How (and Where) to Haggle for Cheaper Appliances
Large appliances like refrigerators, ovens, washers, and dryers are major household investments. And while affordability is an important factor, you don’t want to have to constantly repair the appliance, or replace it too soon, so you don’t want to sacrifice quality.
In many cases, being able to get the features you want at a price you can afford comes down to where you buy the appliance–including whether or not you can haggle. Here’s what to know.
How to haggle when shopping for appliances
It’s one thing to haggle when buying a used car, or piece of vintage furniture at a flea market, but according to a report from Consumer Reports (CR), it’s also possible to bargain when purchasing a new appliance.
Using data from a survey of approximately 20,000 people who purchased more than 30,000 large and small appliances, CR analysts gained the following insights on consumers’ haggling successes and strategies:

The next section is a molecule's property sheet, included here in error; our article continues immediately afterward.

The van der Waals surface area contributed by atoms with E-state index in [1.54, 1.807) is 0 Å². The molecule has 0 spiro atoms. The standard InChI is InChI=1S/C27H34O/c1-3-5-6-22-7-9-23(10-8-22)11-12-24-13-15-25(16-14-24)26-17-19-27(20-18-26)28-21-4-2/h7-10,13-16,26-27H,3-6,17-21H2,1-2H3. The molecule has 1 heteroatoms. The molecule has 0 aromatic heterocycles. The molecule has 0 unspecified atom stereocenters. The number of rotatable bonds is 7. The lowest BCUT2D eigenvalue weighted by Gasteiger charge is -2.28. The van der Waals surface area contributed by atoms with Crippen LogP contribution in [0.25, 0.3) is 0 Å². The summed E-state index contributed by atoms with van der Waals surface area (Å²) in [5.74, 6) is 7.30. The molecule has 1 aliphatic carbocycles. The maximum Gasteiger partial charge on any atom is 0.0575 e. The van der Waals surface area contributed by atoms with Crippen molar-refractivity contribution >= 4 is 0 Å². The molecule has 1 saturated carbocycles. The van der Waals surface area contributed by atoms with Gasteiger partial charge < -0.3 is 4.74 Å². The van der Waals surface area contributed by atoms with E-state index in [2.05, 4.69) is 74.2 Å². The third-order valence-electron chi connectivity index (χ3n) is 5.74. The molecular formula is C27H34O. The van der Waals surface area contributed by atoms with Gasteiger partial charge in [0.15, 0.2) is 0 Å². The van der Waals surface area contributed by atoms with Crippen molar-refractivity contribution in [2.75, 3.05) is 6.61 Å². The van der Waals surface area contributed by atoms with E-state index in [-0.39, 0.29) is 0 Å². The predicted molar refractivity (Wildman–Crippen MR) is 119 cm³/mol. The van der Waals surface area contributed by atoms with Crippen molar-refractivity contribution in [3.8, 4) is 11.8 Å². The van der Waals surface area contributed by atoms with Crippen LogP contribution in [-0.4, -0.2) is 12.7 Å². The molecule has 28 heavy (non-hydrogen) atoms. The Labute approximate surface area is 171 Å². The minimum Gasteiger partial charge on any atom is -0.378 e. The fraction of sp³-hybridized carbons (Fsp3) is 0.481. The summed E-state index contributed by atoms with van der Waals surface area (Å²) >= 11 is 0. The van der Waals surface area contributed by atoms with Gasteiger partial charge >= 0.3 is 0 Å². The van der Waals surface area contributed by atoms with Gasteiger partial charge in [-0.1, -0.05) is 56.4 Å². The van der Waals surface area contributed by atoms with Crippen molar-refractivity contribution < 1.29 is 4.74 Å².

Just ask: Not sure where to start? Ask the salesperson if there’s any wiggle room on the price, or whether the price they’ve quoted is the best they can do. The worst thing they can do is say no.Mention competitors’ prices: Let the salesperson know that you’ve been comparison shopping, and mention some of the deals you’ve seen elsewhere.Ask for other discounts and freebies: If they’re not budging on the price, ask them to provide free delivery, installation, and haul-away (if they don’t offer it already). You can also ask for free accessories required to install the appliance (i.e. cords, hoses, etc).Shopping online? Try haggling with the retailer’s customer service via email: That method worked for 90% of customers surveyed.
So how much money did people save haggling? Those who bought small appliances saved a median of $57, while people who purchased large appliances saved a median of $114 at Home Depot, $123 at independent dealers, and more than $140 at Lowe’s and Best Buy.